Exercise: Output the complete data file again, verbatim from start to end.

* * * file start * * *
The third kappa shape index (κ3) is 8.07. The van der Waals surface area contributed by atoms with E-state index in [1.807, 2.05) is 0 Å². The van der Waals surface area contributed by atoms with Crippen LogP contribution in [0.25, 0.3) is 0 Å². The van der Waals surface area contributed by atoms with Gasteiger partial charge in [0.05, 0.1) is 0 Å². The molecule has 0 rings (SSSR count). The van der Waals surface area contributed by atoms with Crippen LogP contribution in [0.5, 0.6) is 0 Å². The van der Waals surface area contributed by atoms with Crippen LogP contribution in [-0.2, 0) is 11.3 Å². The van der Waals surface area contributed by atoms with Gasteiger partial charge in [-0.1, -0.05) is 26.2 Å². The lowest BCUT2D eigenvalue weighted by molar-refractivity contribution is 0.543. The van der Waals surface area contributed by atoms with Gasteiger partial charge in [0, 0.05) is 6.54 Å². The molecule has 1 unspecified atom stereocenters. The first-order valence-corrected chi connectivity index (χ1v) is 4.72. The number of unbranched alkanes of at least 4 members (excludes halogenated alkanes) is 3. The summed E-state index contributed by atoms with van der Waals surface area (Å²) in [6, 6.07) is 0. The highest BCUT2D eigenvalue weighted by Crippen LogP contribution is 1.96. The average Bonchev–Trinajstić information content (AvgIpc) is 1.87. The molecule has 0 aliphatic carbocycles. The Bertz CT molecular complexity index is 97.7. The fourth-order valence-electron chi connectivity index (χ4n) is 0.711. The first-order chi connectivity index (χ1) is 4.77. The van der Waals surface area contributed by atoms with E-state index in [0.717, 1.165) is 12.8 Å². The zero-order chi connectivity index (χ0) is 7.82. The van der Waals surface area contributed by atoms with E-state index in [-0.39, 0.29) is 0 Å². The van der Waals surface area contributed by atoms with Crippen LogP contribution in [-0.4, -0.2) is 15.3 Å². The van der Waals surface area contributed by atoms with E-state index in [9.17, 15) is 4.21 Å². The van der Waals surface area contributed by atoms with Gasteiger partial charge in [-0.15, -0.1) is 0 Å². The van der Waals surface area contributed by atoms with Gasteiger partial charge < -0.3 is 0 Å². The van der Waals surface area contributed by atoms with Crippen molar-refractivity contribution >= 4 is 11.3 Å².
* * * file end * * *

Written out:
The third kappa shape index (κ3) is 8.07. The van der Waals surface area contributed by atoms with E-state index in [1.807, 2.05) is 0 Å². The van der Waals surface area contributed by atoms with Crippen LogP contribution in [0.25, 0.3) is 0 Å². The van der Waals surface area contributed by atoms with Gasteiger partial charge in [0.05, 0.1) is 0 Å². The molecule has 0 rings (SSSR count). The van der Waals surface area contributed by atoms with Crippen LogP contribution in [0.5, 0.6) is 0 Å². The van der Waals surface area contributed by atoms with Crippen LogP contribution in [-0.2, 0) is 11.3 Å². The van der Waals surface area contributed by atoms with Gasteiger partial charge in [-0.1, -0.05) is 26.2 Å². The lowest BCUT2D eigenvalue weighted by molar-refractivity contribution is 0.543. The van der Waals surface area contributed by atoms with Gasteiger partial charge in [0, 0.05) is 6.54 Å². The molecule has 1 unspecified atom stereocenters. The first-order valence-corrected chi connectivity index (χ1v) is 4.72. The number of unbranched alkanes of at least 4 members (excludes halogenated alkanes) is 3. The summed E-state index contributed by atoms with van der Waals surface area (Å²) in [6, 6.07) is 0. The highest BCUT2D eigenvalue weighted by Crippen LogP contribution is 1.96. The average Bonchev–Trinajstić information content (AvgIpc) is 1.87. The molecule has 0 aliphatic carbocycles. The Bertz CT molecular complexity index is 97.7. The fourth-order valence-electron chi connectivity index (χ4n) is 0.711. The first-order chi connectivity index (χ1) is 4.77. The van der Waals surface area contributed by atoms with E-state index in [0.717, 1.165) is 12.8 Å². The zero-order chi connectivity index (χ0) is 7.82. The van der Waals surface area contributed by atoms with E-state index in [-0.39, 0.29) is 0 Å². The van der Waals surface area contributed by atoms with Crippen LogP contribution in [-0.4, -0.2) is 15.3 Å². The van der Waals surface area contributed by atoms with E-state index in [9.17, 15) is 4.21 Å². The van der Waals surface area contributed by atoms with Gasteiger partial charge in [-0.15, -0.1) is 0 Å². The van der Waals surface area contributed by atoms with Gasteiger partial charge < -0.3 is 0 Å². The van der Waals surface area contributed by atoms with Crippen molar-refractivity contribution >= 4 is 11.3 Å².